Upgrading your author website to earn more

The past year has given us plenty to think (and worry) about, but I’ve seen one topic gain significant popularity among authors. I’m talking about something that would greatly affect your author business now and in the future: selling direct.

So, what is selling direct?

Many indie authors currently rely on retailers (Amazon, Apple Books, Barnes & Noble, Kobo, etc.) to do the selling* for them. After all, it’s the simplest way to get started.

*Of course, retailers don’t typically do anything with the marketing or advertising required for authors to sell their books, so let’s not get confused here. I’m talking about the “exchanging money for goods” definition of selling.

Most of us are selling books via retailers right now.

We’re selling indirectly, and technically, we’re not even selling. We just earn royalties.

The retailers deal with the sales and associated details like the hassle of collecting taxes (and remitting them to various levels of governments), delivering the goods, handling returns, offering customer service, gaining access to precious customer data, etc.

Many successful authors have realized that they could keep a larger chunk of money (and see that money faster, without having to wait 45-60 days to get it) if they were to sell their books directly to their readers on their own site (bypassing the retailers).

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Future-proof your author business by redirecting links

Are you future-proofing your author business?

How do you currently collect newsletter subscribers at the end of your books?

Do you include a back-matter call-to-action with a link that points directly to [insert your newsletter provider]? (Mailchimp/MailerLite/ActiveCampaign/etc.)

If so, you may be making a costly mistake…

Let me tell you about the stupid error I made years ago. (Looking back now, I’m super grateful I made that mistake early on when I only had a handful of books out.)
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How to Forward a Domain Name

Do you own more than one domain name?

Some authors buy domain names for certain books or series (to prevent other people from using the domain names they want). You can use those domain names and point them to another website that already exists. For example, you could point MyBookName.com to the page on your author website where that book is listed (something like AuthorName.com/books/my-book-name).

The process is super simple. Watch this 4-min video to learn how to do it.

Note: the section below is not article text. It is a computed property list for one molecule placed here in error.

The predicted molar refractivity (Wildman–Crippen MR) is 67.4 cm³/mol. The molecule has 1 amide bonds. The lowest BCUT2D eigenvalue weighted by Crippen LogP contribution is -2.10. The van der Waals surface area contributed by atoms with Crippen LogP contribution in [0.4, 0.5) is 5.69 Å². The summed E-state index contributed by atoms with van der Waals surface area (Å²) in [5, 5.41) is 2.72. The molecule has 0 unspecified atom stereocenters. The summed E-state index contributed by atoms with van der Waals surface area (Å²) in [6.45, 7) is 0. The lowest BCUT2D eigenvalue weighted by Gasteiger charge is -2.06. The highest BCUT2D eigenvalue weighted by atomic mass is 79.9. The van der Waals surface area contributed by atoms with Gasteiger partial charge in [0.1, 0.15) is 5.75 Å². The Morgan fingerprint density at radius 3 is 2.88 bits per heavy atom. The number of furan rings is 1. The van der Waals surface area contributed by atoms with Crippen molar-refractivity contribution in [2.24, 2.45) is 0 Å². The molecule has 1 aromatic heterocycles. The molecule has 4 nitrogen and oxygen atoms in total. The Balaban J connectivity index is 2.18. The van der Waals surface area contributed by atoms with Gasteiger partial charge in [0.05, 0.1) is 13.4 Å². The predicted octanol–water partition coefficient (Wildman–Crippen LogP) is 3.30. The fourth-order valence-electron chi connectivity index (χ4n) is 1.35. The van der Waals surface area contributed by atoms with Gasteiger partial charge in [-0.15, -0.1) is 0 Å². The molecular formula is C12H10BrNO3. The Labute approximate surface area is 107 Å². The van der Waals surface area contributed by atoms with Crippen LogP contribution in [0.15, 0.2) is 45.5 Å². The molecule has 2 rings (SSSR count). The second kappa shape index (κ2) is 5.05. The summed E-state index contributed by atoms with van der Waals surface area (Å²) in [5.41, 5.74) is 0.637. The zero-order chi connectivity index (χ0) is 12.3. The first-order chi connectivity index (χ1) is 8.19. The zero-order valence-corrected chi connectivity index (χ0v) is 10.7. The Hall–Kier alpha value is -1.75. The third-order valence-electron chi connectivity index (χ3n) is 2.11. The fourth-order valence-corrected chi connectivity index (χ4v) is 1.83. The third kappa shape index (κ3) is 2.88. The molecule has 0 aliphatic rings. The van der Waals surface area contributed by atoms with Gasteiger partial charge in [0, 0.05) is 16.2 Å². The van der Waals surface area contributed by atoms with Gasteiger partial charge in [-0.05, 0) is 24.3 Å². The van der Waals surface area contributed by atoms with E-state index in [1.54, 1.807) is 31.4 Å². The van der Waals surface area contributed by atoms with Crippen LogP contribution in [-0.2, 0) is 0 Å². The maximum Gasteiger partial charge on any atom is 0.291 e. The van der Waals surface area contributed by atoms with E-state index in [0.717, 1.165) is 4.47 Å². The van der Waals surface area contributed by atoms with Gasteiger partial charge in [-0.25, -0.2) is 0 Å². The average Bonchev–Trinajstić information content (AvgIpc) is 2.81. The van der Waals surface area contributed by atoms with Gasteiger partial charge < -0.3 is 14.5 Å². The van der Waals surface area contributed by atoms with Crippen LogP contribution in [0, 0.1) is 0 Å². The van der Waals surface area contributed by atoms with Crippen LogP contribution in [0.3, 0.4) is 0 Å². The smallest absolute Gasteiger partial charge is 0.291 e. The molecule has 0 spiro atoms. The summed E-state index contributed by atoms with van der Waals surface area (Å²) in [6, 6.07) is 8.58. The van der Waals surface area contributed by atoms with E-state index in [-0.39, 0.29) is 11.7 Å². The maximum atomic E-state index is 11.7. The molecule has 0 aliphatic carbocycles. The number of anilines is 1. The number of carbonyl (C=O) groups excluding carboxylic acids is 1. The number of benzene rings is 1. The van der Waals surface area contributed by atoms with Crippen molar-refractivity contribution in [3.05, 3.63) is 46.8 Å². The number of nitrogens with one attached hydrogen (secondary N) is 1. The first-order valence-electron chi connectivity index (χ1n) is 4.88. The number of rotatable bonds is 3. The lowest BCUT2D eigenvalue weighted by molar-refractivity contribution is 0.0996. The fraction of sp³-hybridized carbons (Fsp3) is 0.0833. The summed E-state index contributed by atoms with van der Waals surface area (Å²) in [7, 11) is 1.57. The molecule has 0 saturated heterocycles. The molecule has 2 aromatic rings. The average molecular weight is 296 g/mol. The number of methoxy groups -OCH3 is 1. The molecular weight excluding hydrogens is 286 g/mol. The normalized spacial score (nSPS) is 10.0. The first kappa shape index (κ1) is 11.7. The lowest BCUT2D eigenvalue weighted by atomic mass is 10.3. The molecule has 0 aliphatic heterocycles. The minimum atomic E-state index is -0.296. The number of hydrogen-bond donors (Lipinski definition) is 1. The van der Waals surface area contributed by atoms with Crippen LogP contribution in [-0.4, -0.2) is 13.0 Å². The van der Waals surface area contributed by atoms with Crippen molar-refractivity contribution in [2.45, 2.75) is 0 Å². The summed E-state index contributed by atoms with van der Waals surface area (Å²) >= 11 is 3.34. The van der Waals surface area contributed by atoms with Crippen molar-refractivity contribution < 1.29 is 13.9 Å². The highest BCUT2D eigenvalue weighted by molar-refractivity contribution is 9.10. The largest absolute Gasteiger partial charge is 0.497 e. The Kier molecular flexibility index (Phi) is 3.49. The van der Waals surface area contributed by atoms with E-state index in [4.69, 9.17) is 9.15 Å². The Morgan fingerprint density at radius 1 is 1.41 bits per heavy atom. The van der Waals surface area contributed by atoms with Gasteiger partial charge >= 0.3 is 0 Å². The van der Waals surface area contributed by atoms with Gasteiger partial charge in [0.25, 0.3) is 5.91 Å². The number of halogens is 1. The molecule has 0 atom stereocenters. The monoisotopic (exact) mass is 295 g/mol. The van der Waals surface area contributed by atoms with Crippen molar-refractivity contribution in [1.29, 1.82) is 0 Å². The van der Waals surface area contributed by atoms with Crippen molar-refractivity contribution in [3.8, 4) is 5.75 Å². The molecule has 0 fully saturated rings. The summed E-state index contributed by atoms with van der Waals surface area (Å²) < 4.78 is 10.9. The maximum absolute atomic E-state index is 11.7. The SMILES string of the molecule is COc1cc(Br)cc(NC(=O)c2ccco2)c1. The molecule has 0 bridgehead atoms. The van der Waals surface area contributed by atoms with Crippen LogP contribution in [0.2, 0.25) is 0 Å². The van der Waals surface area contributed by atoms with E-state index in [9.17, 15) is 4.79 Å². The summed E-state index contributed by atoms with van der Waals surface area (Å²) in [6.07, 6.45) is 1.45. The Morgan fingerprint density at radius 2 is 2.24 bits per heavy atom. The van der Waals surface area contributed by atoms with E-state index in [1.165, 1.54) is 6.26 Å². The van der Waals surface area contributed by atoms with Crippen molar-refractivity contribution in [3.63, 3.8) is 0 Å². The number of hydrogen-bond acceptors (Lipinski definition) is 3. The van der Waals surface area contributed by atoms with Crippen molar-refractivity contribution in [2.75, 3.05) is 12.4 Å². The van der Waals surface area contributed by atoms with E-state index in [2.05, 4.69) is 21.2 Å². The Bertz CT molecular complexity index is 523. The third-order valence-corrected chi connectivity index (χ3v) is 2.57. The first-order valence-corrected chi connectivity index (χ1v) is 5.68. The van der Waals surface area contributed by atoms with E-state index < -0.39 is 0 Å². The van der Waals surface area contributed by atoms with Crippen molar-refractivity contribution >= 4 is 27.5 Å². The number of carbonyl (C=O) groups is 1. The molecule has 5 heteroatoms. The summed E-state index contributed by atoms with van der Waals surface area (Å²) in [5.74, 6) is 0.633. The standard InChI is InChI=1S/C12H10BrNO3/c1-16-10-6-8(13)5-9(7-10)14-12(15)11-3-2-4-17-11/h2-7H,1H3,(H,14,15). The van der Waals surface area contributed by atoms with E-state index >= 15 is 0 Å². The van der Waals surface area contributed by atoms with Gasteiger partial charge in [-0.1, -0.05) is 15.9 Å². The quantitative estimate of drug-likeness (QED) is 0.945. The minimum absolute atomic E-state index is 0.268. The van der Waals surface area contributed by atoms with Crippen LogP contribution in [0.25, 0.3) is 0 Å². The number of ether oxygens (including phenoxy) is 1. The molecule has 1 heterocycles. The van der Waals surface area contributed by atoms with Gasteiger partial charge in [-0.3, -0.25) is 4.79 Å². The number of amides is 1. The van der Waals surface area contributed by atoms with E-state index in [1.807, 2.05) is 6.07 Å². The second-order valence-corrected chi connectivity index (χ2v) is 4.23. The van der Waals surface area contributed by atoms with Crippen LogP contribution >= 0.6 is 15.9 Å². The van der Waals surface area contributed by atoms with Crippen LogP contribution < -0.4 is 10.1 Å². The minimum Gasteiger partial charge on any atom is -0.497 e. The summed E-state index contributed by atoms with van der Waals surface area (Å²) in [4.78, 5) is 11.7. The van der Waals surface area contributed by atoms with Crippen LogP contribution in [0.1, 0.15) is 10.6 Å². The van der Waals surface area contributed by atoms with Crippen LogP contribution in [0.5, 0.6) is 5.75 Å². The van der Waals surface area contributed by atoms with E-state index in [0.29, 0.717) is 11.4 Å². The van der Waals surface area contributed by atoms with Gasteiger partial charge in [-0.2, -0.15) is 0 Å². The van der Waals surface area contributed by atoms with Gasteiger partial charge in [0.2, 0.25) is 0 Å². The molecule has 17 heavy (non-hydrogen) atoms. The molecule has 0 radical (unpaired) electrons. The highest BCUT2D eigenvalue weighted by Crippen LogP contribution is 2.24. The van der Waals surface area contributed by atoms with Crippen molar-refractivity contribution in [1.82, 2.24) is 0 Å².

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MailerLite and WordPress/BookFunnel

In this MailerLite and WordPress/BookFunnel tutorial, GoCreate.me explains how to connect MailerLite to your author website, authenticate your domain within MailerLite, set up your default MailerLite settings, add “follow me” links on your unsubscribe page, add your Facebook pixel to your site and BookFunnel landing pages, and lots more.

It’s just under an hour of valuable, actionable content, so better pour yourself a drink or make a sandwich before you sit down and watch this.

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Can you earn Amazon affiliate income through Facebook Ads?

Some writers use Facebook ads to attract newsletter subscribers while others run them to sell books. Since minimizing your Cost-Per-Click (CPC) and increasing your net income is the ultimate goal for the latter, authors who’ve joined the Amazon Associates Program are probably hoping to maximize profits and earn Amazon affiliate income through their Facebook ads.

The commonly accepted wisdom is that they shouldn’t (at least not directly).

“Why not?” I hear some of you ask. “I want my 4% commission in addition to my royalty share. Every penny counts, man!”

Well, sorry to break it to you, but using your Amazon affiliate link in your Facebook ad goes against their operating policies and can get you kicked out of the Associates Program.

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Beware of Infringing Upon Amazon’s Trademarks

As an author, chances are that you make your books available on Amazon. Whether you do it exclusively is irrelevant to what I’m about to explain here.

I recently read a post in a Facebook group associated with a well-known/highly reputable advertising course for authors. Someone got kicked out of Amazon’s associates (and lost the affiliate commission that he had yet to receive). Thankfully for him, that amount was small. But many authors make the same mistakes he made, so I’d like to help you avoid those mistakes (and lose your hard-earned income), if at all possible.
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